Security researchers have come across a feature in the most recent version of Microsoft Windows that allows an attacker to bypass application whitelisting controls deployed by organisations to distribute malicious content embedded within signed MSI files.
A large number of organisations, especially those that have completely digitised their records and rely on databases or the cloud to store or process data, use JAR files (Java Archive files) to aggregate all files that form part of their applications.
By using JAR files, an organisation can store hundreds of data files, images, sound clips, source codes, security certificates and other files within a secure application or library that can easily be accessed using a standard decompression tool. In other words, organisations can use JAR files as .zip folders because both use the standard decompression algorithm.
Most JAR files contain a file named MANIFEST.MF within a folder named META-INF that contains detailed information about a code such as the primary author of the code, the code version and the organisation that maintains the code. Before running an application within Java Runtime Environment (JRE), application whitelisting controls check out the manifest file to determine a JAR file's authenticity and also scan the "End of Central Directory Record" before allowing the JAR file to run.
According to a report from Carbon Black, even though this whitelisting technique helps organisations prevent attackers from injecting malicious content into their IT systems, an existing feature in Microsoft Windows offers attackers a window to bypass such whitelisting controls.
According to researchers, Microsoft publishes a large number of trusted installers called MSI files which are used for installation, storage and removal of programmes, including JAR folders. They are usually stored in .EXE formats and are used widely by programmers, developers and end users.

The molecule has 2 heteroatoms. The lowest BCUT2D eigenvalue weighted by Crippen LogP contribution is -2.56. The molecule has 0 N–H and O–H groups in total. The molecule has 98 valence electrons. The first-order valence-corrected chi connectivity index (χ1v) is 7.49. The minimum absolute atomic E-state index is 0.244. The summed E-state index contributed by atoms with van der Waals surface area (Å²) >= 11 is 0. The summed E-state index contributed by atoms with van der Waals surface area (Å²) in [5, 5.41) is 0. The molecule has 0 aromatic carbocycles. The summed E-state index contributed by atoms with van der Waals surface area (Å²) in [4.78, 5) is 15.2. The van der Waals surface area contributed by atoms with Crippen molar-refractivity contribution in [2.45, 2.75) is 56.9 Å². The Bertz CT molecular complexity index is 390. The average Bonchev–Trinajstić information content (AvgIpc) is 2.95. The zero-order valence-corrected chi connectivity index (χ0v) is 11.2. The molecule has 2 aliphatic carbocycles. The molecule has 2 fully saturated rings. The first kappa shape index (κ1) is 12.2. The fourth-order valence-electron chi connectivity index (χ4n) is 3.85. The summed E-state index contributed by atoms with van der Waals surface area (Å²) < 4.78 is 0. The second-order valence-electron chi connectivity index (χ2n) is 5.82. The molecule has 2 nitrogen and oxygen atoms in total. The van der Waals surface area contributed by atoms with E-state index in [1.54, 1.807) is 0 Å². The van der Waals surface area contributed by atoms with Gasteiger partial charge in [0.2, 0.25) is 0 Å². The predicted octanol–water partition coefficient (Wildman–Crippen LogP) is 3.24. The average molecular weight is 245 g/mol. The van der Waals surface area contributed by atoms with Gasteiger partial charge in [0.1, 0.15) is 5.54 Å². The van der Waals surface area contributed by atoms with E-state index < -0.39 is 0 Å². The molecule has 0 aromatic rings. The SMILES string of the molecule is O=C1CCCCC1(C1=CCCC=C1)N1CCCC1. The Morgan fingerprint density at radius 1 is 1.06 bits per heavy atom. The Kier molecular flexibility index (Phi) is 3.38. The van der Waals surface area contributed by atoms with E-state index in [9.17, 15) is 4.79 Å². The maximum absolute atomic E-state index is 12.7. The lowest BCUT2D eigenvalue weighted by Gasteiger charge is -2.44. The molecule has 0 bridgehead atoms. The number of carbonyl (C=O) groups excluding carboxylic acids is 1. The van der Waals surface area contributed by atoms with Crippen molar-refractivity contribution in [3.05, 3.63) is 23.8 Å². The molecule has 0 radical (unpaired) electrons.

However, what Microsoft does is that even after an MSI file is appended with additional content by a third party, the company retains the file's valid authenticode, thereby allowing malicious attackers to inject malicious content into databases using the "Microsoft-signed MSI files" to bypass application whitelisting.
Carbon Black added that Microsoft is aware of this issue but has decided "not to address this issue in the current versions of Windows", which means that attackers have a splendid opportunity to infiltrate targeted organisations even if the latter employ advanced application whitelisting controls.
"Many application whitelisting and endpoint security products automatically trust Microsoft signed MSI files since Microsoft normally publishes a wide variety of installers for various technologies and is considered trusted and safe.
"Attackers can abuse this trust to deliver malicious code and even if the environment has additional layers of protection like AV and EDR on top of the application whitelisting, this exploit is hard to detect," Mark Trinidad, senior technical evangelist at Varonis, told SC Media UK.
"Until a patch is released, organisations will have to monitor their environments closely, specifically looking at process trees of Microsoft signed MSI files spawning Java processes and then detecting if the JAR files are malicious.
"Most organisations use application whitelisting on legacy and fixed-function systems, like POS terminal or a server that operates something in a factory. Organisations should strictly monitor access to these systems and abnormal behaviour to any service accounts linked to these systems," he added.
Travis Smith, principal security researcher at Tripwire, said that when looking specifically at AppLocker, validating an incoming file is most effective when an organisation validates it via the file hash instead of signatures.
"With signatures, you are relying on the operating system to validate the signature of an element to approve it. Similar to the file paths, you rarely would need to update the database of approved signatures until a new one was introduced. However, with AppLocker, only the name of the signature was looked at for approval. So a malicious actor could create a piece of malware which was signed by ‘Microsoft’, and get their malware to run.
"Validating via the file hash is the most secure way to identify an element, as it’s incredibly difficult to cause a collision with a strong hashing algorithm (having two identical file hashes). The problem with this method though, is that administrators would need to update their hash databases each time an executable changes, or scripts are updated. This increases the amount of administrator overhead for those who have a regular amount of change on their endpoints," he added.